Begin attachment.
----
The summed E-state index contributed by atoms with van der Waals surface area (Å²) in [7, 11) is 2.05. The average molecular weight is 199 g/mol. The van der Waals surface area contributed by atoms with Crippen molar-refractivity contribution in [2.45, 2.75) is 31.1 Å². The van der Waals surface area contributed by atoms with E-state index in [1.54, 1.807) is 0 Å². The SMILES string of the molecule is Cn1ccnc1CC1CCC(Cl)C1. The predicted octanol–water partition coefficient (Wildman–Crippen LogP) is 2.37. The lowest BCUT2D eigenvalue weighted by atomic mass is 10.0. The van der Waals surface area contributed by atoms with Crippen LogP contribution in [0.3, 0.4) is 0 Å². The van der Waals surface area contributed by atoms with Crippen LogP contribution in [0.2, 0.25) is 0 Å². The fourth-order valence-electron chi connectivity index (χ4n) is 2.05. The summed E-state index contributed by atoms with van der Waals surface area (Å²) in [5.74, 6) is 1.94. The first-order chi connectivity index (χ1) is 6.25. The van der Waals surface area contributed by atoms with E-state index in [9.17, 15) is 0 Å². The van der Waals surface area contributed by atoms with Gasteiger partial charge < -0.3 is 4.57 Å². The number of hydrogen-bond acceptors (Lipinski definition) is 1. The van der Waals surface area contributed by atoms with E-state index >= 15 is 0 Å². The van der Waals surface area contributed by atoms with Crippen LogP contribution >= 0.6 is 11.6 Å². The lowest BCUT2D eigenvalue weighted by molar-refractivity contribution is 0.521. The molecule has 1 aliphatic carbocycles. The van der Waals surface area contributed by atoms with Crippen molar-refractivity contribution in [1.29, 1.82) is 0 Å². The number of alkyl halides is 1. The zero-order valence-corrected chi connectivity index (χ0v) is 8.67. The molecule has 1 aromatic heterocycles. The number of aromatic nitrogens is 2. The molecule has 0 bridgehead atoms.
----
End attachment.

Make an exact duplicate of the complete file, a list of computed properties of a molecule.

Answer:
The summed E-state index contributed by atoms with van der Waals surface area (Å²) in [7, 11) is 2.05. The average molecular weight is 199 g/mol. The van der Waals surface area contributed by atoms with Crippen molar-refractivity contribution in [2.45, 2.75) is 31.1 Å². The van der Waals surface area contributed by atoms with E-state index in [1.54, 1.807) is 0 Å². The SMILES string of the molecule is Cn1ccnc1CC1CCC(Cl)C1. The predicted octanol–water partition coefficient (Wildman–Crippen LogP) is 2.37. The lowest BCUT2D eigenvalue weighted by atomic mass is 10.0. The van der Waals surface area contributed by atoms with Crippen LogP contribution in [0.3, 0.4) is 0 Å². The van der Waals surface area contributed by atoms with Crippen LogP contribution in [0.2, 0.25) is 0 Å². The fourth-order valence-electron chi connectivity index (χ4n) is 2.05. The summed E-state index contributed by atoms with van der Waals surface area (Å²) in [5.74, 6) is 1.94. The first-order chi connectivity index (χ1) is 6.25. The van der Waals surface area contributed by atoms with E-state index in [9.17, 15) is 0 Å². The van der Waals surface area contributed by atoms with Gasteiger partial charge < -0.3 is 4.57 Å². The number of hydrogen-bond acceptors (Lipinski definition) is 1. The van der Waals surface area contributed by atoms with E-state index >= 15 is 0 Å². The van der Waals surface area contributed by atoms with Crippen LogP contribution >= 0.6 is 11.6 Å². The lowest BCUT2D eigenvalue weighted by molar-refractivity contribution is 0.521. The molecule has 1 aliphatic carbocycles. The van der Waals surface area contributed by atoms with Crippen molar-refractivity contribution in [1.29, 1.82) is 0 Å². The number of alkyl halides is 1. The zero-order valence-corrected chi connectivity index (χ0v) is 8.67. The molecule has 1 aromatic heterocycles. The number of aromatic nitrogens is 2. The molecule has 0 bridgehead atoms.